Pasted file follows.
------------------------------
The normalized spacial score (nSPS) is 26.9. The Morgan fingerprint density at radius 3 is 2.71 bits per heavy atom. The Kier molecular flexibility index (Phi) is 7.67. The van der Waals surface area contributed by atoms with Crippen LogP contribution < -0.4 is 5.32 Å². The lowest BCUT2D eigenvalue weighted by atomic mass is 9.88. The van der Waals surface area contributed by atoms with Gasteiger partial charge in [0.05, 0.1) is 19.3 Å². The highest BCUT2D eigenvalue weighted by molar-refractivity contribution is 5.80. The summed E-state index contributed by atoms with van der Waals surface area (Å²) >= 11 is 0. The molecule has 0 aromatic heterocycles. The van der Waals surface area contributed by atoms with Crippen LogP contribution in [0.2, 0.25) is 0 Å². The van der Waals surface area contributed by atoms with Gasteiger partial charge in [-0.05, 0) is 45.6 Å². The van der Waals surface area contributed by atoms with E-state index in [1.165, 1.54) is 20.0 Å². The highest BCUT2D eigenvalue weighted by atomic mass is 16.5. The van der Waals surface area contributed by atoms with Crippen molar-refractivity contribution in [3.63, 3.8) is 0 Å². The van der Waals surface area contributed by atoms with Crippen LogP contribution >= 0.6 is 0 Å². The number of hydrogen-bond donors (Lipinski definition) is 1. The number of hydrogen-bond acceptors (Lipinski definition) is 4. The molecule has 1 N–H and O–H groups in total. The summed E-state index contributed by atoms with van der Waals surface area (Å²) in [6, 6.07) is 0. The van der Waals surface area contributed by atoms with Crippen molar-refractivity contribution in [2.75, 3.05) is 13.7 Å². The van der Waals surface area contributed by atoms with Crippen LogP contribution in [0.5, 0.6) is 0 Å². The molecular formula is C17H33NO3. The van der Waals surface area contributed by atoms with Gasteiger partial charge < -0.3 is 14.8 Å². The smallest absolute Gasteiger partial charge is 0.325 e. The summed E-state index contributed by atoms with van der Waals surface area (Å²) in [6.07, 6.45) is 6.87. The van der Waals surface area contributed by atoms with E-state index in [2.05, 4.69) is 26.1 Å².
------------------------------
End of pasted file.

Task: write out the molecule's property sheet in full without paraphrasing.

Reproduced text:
The normalized spacial score (nSPS) is 26.9. The Morgan fingerprint density at radius 3 is 2.71 bits per heavy atom. The Kier molecular flexibility index (Phi) is 7.67. The van der Waals surface area contributed by atoms with Crippen LogP contribution < -0.4 is 5.32 Å². The lowest BCUT2D eigenvalue weighted by atomic mass is 9.88. The van der Waals surface area contributed by atoms with Gasteiger partial charge in [0.05, 0.1) is 19.3 Å². The highest BCUT2D eigenvalue weighted by molar-refractivity contribution is 5.80. The summed E-state index contributed by atoms with van der Waals surface area (Å²) >= 11 is 0. The molecule has 0 aromatic heterocycles. The van der Waals surface area contributed by atoms with Crippen LogP contribution in [0.2, 0.25) is 0 Å². The van der Waals surface area contributed by atoms with Gasteiger partial charge in [-0.05, 0) is 45.6 Å². The van der Waals surface area contributed by atoms with E-state index in [1.165, 1.54) is 20.0 Å². The highest BCUT2D eigenvalue weighted by atomic mass is 16.5. The van der Waals surface area contributed by atoms with Crippen molar-refractivity contribution in [3.63, 3.8) is 0 Å². The van der Waals surface area contributed by atoms with Crippen LogP contribution >= 0.6 is 0 Å². The number of hydrogen-bond donors (Lipinski definition) is 1. The number of hydrogen-bond acceptors (Lipinski definition) is 4. The molecule has 1 N–H and O–H groups in total. The summed E-state index contributed by atoms with van der Waals surface area (Å²) in [6, 6.07) is 0. The van der Waals surface area contributed by atoms with Crippen molar-refractivity contribution in [2.75, 3.05) is 13.7 Å². The van der Waals surface area contributed by atoms with Crippen LogP contribution in [0.5, 0.6) is 0 Å². The molecular formula is C17H33NO3. The van der Waals surface area contributed by atoms with Gasteiger partial charge < -0.3 is 14.8 Å². The smallest absolute Gasteiger partial charge is 0.325 e. The summed E-state index contributed by atoms with van der Waals surface area (Å²) in [6.07, 6.45) is 6.87. The van der Waals surface area contributed by atoms with E-state index in [2.05, 4.69) is 26.1 Å².